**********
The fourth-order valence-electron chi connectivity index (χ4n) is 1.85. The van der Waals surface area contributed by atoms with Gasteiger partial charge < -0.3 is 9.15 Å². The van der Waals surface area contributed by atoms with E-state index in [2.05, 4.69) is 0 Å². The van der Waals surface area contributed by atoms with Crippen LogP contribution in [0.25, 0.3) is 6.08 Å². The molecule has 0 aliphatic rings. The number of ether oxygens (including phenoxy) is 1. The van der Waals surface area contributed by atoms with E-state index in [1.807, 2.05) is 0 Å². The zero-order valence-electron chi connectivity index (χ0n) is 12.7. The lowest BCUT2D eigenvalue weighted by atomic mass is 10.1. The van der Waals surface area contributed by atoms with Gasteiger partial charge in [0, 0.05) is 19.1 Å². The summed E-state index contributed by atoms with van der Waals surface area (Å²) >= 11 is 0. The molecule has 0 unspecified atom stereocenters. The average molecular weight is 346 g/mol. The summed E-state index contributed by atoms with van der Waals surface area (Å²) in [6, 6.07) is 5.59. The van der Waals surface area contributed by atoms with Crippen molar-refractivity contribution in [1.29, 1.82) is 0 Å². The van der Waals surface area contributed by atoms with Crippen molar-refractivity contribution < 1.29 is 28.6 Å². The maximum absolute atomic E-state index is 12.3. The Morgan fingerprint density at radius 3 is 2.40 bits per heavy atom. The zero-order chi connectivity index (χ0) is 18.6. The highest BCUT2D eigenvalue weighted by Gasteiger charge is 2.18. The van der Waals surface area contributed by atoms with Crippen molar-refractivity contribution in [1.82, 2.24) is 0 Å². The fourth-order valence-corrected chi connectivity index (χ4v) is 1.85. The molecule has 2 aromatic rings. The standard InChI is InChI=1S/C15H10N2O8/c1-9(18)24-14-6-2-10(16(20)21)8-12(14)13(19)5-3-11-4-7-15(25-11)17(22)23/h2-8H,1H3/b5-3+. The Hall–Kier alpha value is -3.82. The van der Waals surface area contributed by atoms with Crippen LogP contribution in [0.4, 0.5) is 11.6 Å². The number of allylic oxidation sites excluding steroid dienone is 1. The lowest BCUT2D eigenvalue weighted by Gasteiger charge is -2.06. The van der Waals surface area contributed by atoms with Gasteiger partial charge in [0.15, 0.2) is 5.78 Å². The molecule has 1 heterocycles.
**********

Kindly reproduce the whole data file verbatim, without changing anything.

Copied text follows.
The fourth-order valence-electron chi connectivity index (χ4n) is 1.85. The van der Waals surface area contributed by atoms with Gasteiger partial charge < -0.3 is 9.15 Å². The van der Waals surface area contributed by atoms with E-state index in [2.05, 4.69) is 0 Å². The van der Waals surface area contributed by atoms with Crippen LogP contribution in [0.25, 0.3) is 6.08 Å². The molecule has 0 aliphatic rings. The number of ether oxygens (including phenoxy) is 1. The van der Waals surface area contributed by atoms with E-state index in [1.807, 2.05) is 0 Å². The zero-order valence-electron chi connectivity index (χ0n) is 12.7. The lowest BCUT2D eigenvalue weighted by atomic mass is 10.1. The van der Waals surface area contributed by atoms with Gasteiger partial charge in [0, 0.05) is 19.1 Å². The summed E-state index contributed by atoms with van der Waals surface area (Å²) >= 11 is 0. The molecule has 0 unspecified atom stereocenters. The average molecular weight is 346 g/mol. The summed E-state index contributed by atoms with van der Waals surface area (Å²) in [6, 6.07) is 5.59. The van der Waals surface area contributed by atoms with Crippen molar-refractivity contribution in [1.29, 1.82) is 0 Å². The van der Waals surface area contributed by atoms with Crippen molar-refractivity contribution < 1.29 is 28.6 Å². The maximum absolute atomic E-state index is 12.3. The Morgan fingerprint density at radius 3 is 2.40 bits per heavy atom. The zero-order chi connectivity index (χ0) is 18.6. The highest BCUT2D eigenvalue weighted by Gasteiger charge is 2.18. The van der Waals surface area contributed by atoms with Crippen molar-refractivity contribution in [1.82, 2.24) is 0 Å². The fourth-order valence-corrected chi connectivity index (χ4v) is 1.85. The molecule has 2 aromatic rings. The standard InChI is InChI=1S/C15H10N2O8/c1-9(18)24-14-6-2-10(16(20)21)8-12(14)13(19)5-3-11-4-7-15(25-11)17(22)23/h2-8H,1H3/b5-3+. The Hall–Kier alpha value is -3.82. The van der Waals surface area contributed by atoms with Crippen LogP contribution in [0.4, 0.5) is 11.6 Å². The number of allylic oxidation sites excluding steroid dienone is 1. The lowest BCUT2D eigenvalue weighted by Gasteiger charge is -2.06. The van der Waals surface area contributed by atoms with Gasteiger partial charge in [0.15, 0.2) is 5.78 Å². The molecule has 1 heterocycles.